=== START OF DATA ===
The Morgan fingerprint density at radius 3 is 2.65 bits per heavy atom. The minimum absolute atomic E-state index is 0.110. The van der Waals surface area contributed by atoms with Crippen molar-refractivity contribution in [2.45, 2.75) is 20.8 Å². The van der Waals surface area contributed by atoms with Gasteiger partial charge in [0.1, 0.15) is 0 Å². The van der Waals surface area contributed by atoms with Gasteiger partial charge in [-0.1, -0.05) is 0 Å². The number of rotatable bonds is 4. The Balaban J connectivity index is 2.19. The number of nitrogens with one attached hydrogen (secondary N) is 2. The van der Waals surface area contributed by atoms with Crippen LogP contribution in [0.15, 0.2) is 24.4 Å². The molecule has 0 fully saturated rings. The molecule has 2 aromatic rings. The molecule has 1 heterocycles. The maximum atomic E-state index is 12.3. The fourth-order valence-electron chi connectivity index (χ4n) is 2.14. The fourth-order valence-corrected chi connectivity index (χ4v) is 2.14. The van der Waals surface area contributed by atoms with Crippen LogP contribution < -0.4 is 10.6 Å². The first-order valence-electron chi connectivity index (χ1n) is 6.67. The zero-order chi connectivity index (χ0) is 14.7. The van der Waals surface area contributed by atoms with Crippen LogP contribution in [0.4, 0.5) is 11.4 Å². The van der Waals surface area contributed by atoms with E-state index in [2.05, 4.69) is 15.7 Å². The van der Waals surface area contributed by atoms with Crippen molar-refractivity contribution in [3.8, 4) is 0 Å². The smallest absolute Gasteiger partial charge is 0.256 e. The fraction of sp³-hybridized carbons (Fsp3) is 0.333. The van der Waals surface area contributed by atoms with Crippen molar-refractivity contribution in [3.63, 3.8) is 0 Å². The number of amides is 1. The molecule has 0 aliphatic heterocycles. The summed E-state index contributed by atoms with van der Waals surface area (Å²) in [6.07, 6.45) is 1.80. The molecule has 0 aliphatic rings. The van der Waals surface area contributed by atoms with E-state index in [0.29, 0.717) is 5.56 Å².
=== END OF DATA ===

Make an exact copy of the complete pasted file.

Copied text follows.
The Morgan fingerprint density at radius 3 is 2.65 bits per heavy atom. The minimum absolute atomic E-state index is 0.110. The van der Waals surface area contributed by atoms with Crippen molar-refractivity contribution in [2.45, 2.75) is 20.8 Å². The van der Waals surface area contributed by atoms with Gasteiger partial charge in [0.1, 0.15) is 0 Å². The van der Waals surface area contributed by atoms with Gasteiger partial charge in [-0.1, -0.05) is 0 Å². The number of rotatable bonds is 4. The Balaban J connectivity index is 2.19. The number of nitrogens with one attached hydrogen (secondary N) is 2. The van der Waals surface area contributed by atoms with Crippen LogP contribution in [0.15, 0.2) is 24.4 Å². The molecule has 0 fully saturated rings. The molecule has 2 aromatic rings. The molecule has 1 heterocycles. The maximum atomic E-state index is 12.3. The fourth-order valence-electron chi connectivity index (χ4n) is 2.14. The fourth-order valence-corrected chi connectivity index (χ4v) is 2.14. The van der Waals surface area contributed by atoms with Crippen LogP contribution < -0.4 is 10.6 Å². The first-order valence-electron chi connectivity index (χ1n) is 6.67. The zero-order chi connectivity index (χ0) is 14.7. The van der Waals surface area contributed by atoms with Crippen LogP contribution in [0.4, 0.5) is 11.4 Å². The van der Waals surface area contributed by atoms with E-state index in [2.05, 4.69) is 15.7 Å². The van der Waals surface area contributed by atoms with Crippen molar-refractivity contribution in [3.8, 4) is 0 Å². The smallest absolute Gasteiger partial charge is 0.256 e. The fraction of sp³-hybridized carbons (Fsp3) is 0.333. The van der Waals surface area contributed by atoms with Crippen molar-refractivity contribution in [3.63, 3.8) is 0 Å². The number of amides is 1. The molecule has 0 aliphatic heterocycles. The summed E-state index contributed by atoms with van der Waals surface area (Å²) in [6.07, 6.45) is 1.80. The molecule has 0 aliphatic rings. The van der Waals surface area contributed by atoms with E-state index in [0.29, 0.717) is 5.56 Å².